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Gastroenterology. 2015 Jul;149(1):79-88. doi: 10.1053/j.gastro.2015.04.004. Epub 2015 Apr 8.

Split-Dose Preparations Are Superior to Day-Before Bowel Cleansing Regimens: A Meta-analysis.

Author information

1
Division of Gastroenterology, McGill University Health Center, McGill University, Montreal, Canada; Département de Médecine de Famille et de Médecine d'Urgence, University of Sherbrooke, Sherbrooke, Canada.
2
Division of Gastroenterology, McGill University Health Center, McGill University, Montreal, Canada; Epidemiology and Biostatistics and Occupational Health, McGill University Health Center, McGill University, Montreal, Canada. Electronic address: alan.barkun@muhc.mcgill.ca.
3
Medicine, University of Sherbrooke, Sherbrooke, Canada.
4
Department of specialties of Internal Medicine, Division of Gastroenterology, Geneva University Hospital, University of Geneva, Geneva, Switzerland.
5
Internal Medicine, La Tour Hospital, University of Geneva, Geneva, Switzerland.
6
Département de Médecine de Famille et de Médecine d'Urgence, University of Sherbrooke, Sherbrooke, Canada.

Abstract

BACKGROUND & AIMS:

There are different regimens of preparing the colon for colonoscopy, including polyethylene glycol (PEG), sodium phosphate, picosulfate, or oral sulfate solutions. We performed a meta-analysis to determine the efficacy of split-dose vs other colon preparation regimens, the optimal products for use, and the most effective preparation volumes.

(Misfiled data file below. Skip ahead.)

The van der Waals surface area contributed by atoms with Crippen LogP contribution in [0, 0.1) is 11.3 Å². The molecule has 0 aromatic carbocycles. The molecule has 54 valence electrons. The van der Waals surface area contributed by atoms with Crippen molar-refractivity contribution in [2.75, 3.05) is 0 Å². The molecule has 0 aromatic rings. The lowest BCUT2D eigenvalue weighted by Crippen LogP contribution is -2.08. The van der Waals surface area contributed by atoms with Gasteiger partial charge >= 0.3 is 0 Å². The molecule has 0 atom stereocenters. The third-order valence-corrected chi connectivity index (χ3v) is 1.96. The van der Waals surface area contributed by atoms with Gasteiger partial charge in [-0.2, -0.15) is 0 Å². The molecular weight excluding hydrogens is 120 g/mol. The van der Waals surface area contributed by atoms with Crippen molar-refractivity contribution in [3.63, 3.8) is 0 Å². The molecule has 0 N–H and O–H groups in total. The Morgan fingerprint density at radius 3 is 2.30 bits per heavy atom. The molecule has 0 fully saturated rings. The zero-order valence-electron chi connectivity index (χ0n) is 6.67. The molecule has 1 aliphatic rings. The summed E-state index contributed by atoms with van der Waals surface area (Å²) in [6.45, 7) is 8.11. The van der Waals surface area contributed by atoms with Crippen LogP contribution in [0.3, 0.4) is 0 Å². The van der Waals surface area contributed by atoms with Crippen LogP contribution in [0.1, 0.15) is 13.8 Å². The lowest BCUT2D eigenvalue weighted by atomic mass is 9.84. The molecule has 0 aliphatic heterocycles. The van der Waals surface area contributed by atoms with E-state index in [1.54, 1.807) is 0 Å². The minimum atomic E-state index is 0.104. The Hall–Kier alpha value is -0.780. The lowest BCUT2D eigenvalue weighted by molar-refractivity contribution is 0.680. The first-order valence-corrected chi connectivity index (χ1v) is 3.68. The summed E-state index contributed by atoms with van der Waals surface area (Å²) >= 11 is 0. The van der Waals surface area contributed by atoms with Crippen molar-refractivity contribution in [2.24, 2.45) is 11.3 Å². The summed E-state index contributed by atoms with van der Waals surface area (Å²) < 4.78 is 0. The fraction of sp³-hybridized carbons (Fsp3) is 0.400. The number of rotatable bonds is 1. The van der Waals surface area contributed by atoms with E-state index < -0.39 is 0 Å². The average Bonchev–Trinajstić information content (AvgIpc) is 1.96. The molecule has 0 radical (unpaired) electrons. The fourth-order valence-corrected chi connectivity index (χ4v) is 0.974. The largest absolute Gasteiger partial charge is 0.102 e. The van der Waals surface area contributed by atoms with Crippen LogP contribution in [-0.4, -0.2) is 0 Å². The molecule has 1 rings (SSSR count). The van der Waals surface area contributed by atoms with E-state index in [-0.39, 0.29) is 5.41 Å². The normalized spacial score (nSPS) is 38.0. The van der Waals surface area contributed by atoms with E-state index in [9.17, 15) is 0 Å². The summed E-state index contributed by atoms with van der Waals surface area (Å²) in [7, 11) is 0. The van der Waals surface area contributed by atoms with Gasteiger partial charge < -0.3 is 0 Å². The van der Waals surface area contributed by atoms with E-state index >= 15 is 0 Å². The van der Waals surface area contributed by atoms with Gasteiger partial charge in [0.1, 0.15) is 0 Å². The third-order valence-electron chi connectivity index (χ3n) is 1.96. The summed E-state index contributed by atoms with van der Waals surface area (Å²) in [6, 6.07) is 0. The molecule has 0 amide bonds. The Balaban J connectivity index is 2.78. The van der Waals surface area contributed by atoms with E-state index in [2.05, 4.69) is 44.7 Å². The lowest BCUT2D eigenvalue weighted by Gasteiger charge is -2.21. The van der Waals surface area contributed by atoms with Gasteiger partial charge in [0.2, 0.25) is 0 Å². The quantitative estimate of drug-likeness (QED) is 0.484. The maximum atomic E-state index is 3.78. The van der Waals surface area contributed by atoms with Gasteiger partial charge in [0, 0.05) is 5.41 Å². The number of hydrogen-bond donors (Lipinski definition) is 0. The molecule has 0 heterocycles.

METHODS:

We performed systematic searches of MEDLINE, EMBASE, Scopus, CENTRAL, and ISI Web of knowledge databases, from January 1980 to March 2014, for published results from randomized trials that assessed split-dose regimens vs day-before colonoscopy preparation. We excluded studies that included pediatric or hospitalized patients, or patients with inflammatory bowel disease. The primary outcome was efficacy of bowel cleansing. Secondary outcomes included side effects or complications, outcomes of procedures, patients' willingness to repeat the procedure, and the amount of time required for patients to resume daily activities.

RESULTS:

We identified 47 trials that fulfilled our inclusion criteria (n = 13,487 patients). Split-dose preparations provided significantly better colon cleansing than day-before preparations (odds ratio [OR], 2.51; 95% confidence interval, 1.86-3.39), as well as day-before preparations with PEG (OR, 2.60; 95% confidence interval, 1.46-4.63), sodium phosphate (OR, 9.34; 95% confidence interval, 2.12-41.11), or picosulfate (OR, 3.54; 95% confidence interval, 1.95-6.45). PEG split-dose preparations of 3 L or more yielded greater bowel cleanliness than lower-volume split-dose regimens (OR, 1.89; 95% confidence interval, 1.01-3.46), but only in intention-to-treat analysis. A higher proportion of patients were willing to repeat split-dose vs day-before cleansing (OR, 1.90; 95% confidence interval, 1.05-3.46), and low-volume split-dose preparations vs high-volume split-dose preparation (OR, 4.95; 95% confidence interval, 2.21-11.10). There were no differences between preparations in other secondary outcome measures. However, there was variation among studies in definitions and main and secondary outcomes.

CONCLUSIONS:

Based on meta-analysis, split-dose regimens increase the quality of colon cleansing and are preferred by patients compared with day-before preparations. Additional research is required to evaluate oral sulfate solution-based and PEG low-volume regimens further.

KEYWORDS:

Bowel Cleansings; Bowel Preparation; Meta-analyses; Split-Dose

PMID:
25863216
DOI:
10.1053/j.gastro.2015.04.004
[Indexed for MEDLINE]

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